DOI: 10.14704/nq.2018.16.6.1652

Effects of Wushu Exercise on Cognitive and Motor Function of Patients with Mild Cerebral Apoplexy

Yong Wang


Wushu has been widely used in the rehabilitation of a variety of diseases, but its effect on patients with cerebral apoplexy has not been clearly explained. Under this background, after reducing the difficulty of Wushu actions, the study focuses on the effect of Wushu exercise on cognitive function and motor function of 71 patients with mild cerebral apoplexy by means of clinical control experiment. By comparing the results of EEG mean and variance, and performance on Montreal Cognitive Assessment Scale and Wolf Motor Function Scale between the experimental group and the control group, it’s found that Wushu can promote the recovery of cognitive function and motor function of patients. However, the recovery of cognitive and motor functions of patients is not achieved by the recovery of controlling functions of nerve cell in charge of corresponding functions, but by the compensation effect among nerve cells in different regions. The conclusion of this study has important theoretical and practical significance in guiding the rehabilitation treatment of patients with cerebral apoplexy.


Cerebral Apoplexy, Wushu, Motor Function, Cognitive Function

Full Text:



Eldar R. Rehabilitation in the community for patients with stroke: a review. Topics in Stroke Rehabilitation 2000; 6(4): 48-59.

Hawkins BL, Stegall JB, Weber MF, Ryan JB. The influence of a yoga exercise program for young adults with intellectual disabilities. International Journal of Yoga 2012; 5(2): 151-56.

Hlustík P, Mayer M. Paretic hand in stroke: from motor cortical plasticity research to rehabilitation. Cognitive & Behavioral Neurology 2006; 19(1): 34-40.

Siegel KL, Stanhope SJ, Caldwell GE. Kinematic and kinetic adaptations in the lower limb during stance in gait of unilateral femoral neuropathy patients. Clinical Biomechanics 1993; 8(3): 147-55.

Kim GM., Oh DW. Neck proprioceptive training for balance function in patients with chronic poststroke hemiparesis: a case series. Journal of Physical Therapy Science 2014; 26(10): 1657-59.

Kim JY, Cha YR, Lee SH, Jung BK. Development and evaluation of tip pinch strength measurement on a paretic hand rehabilitation device. KSII Transactions on Internet & Information Systems 2017; 11(2): 1201-16.

Kondo T, Kakuda W, Yamada N, Shimizu M, Hagino H, Abo M. Effect of low-frequency rtms on motor neuron excitability after stroke. Acta Neurologica Scandinavica 2013; 127(1): 26-30.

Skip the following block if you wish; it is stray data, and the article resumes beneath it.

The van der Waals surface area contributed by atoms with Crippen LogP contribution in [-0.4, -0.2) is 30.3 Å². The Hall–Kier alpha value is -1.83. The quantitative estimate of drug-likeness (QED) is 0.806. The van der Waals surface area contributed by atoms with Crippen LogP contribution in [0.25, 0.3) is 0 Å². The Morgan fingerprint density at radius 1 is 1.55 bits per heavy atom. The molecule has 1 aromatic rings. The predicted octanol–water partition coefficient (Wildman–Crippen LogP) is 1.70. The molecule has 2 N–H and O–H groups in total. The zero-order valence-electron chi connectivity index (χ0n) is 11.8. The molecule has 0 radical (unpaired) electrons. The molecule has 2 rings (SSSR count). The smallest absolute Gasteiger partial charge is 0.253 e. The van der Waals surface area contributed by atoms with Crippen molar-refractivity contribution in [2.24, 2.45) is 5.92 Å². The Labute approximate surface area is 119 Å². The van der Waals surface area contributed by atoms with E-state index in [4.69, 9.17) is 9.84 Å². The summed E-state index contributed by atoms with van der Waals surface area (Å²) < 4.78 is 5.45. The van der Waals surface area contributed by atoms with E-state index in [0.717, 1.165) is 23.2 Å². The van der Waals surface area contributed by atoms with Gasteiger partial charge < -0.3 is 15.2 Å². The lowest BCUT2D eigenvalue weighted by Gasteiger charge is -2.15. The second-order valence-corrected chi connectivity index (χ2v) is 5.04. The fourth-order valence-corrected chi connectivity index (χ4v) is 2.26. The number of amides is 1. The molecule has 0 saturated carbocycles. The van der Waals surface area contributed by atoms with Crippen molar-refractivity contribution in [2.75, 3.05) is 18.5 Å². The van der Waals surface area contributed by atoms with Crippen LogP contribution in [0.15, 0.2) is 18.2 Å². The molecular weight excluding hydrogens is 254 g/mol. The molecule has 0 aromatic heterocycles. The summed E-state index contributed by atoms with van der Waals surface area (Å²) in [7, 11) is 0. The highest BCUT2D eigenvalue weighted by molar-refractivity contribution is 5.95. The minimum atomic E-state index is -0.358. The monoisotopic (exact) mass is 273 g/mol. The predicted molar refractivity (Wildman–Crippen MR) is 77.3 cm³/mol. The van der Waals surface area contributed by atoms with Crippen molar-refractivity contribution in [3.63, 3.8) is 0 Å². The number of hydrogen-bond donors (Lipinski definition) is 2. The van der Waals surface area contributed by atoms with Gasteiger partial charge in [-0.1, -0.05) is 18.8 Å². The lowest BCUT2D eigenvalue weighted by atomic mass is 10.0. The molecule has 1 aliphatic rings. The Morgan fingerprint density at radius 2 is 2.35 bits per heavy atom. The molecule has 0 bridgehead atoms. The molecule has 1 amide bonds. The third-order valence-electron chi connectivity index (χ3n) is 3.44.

Liu Z, Wang F, Yan S, Huang R. Blood cell segmentation based on improved pulse coupled neural network and fuzzy entropy. International Journal Bioautomation 2016; 20(4): 471-82

Meireles S, Groote FD, Verschueren S, Maganaris C, Jonkers I. Knee adduction and flexion moments do not reflect knee loading during stance phase of gait. Gait & Posture 2015; 42: S59-60.

Moreno RL, Ribera AB. Developmental regulation of subtype-specific motor neuron excitability. Annals of the New York Academy of Sciences 2010; 1198(1): 201–07.

Nadeau S, Olney SJ, Gravel D, Arsenault AB, Bourbonnais D. A biomechanical analysis of the flexion and hyperextension knee patterns used during the stance phase of gait: a case study of adult stroke patients. Journal of Stroke & Cerebrovascular Diseases 1997; 6(6): 469-469.

Ogaya S, Kubota R, Chujo Y, Hirooka E, Kwang-Ho K, Hase K. Muscle contributions to knee extension in the early stance phase in patients with knee osteoarthritis. Gait & Posture 2017; 58(S01): 88-93.

Ohki M, Takeuchi N. Recovery of motor neuron excitability after facial nerve impairment in rats. Neuroreport 2014; 25(7): 458-63.

Roth EJ, Diaz S. Falls during stroke rehabilitation: a review of the literature. Topics in Stroke Rehabilitation 1995; 2(1): 82-90.

Takeuchi N, Chuma T, Matsuo Y, Watanabe I, Ikoma K. Repetitive transcranial magnetic stimulation of contralesional primary motor cortex improves hand function after stroke. Stroke 2005; 36(12): 2681-86.

Wittenberg G, Bastings E, Scales C, Good D. Evolution of tms motor maps during recovery after stroke. Neuroimage 2001; 13(6): 1281.

Supporting Agencies

| NeuroScience + QuantumPhysics> NeuroQuantology :: Copyright 2001-2017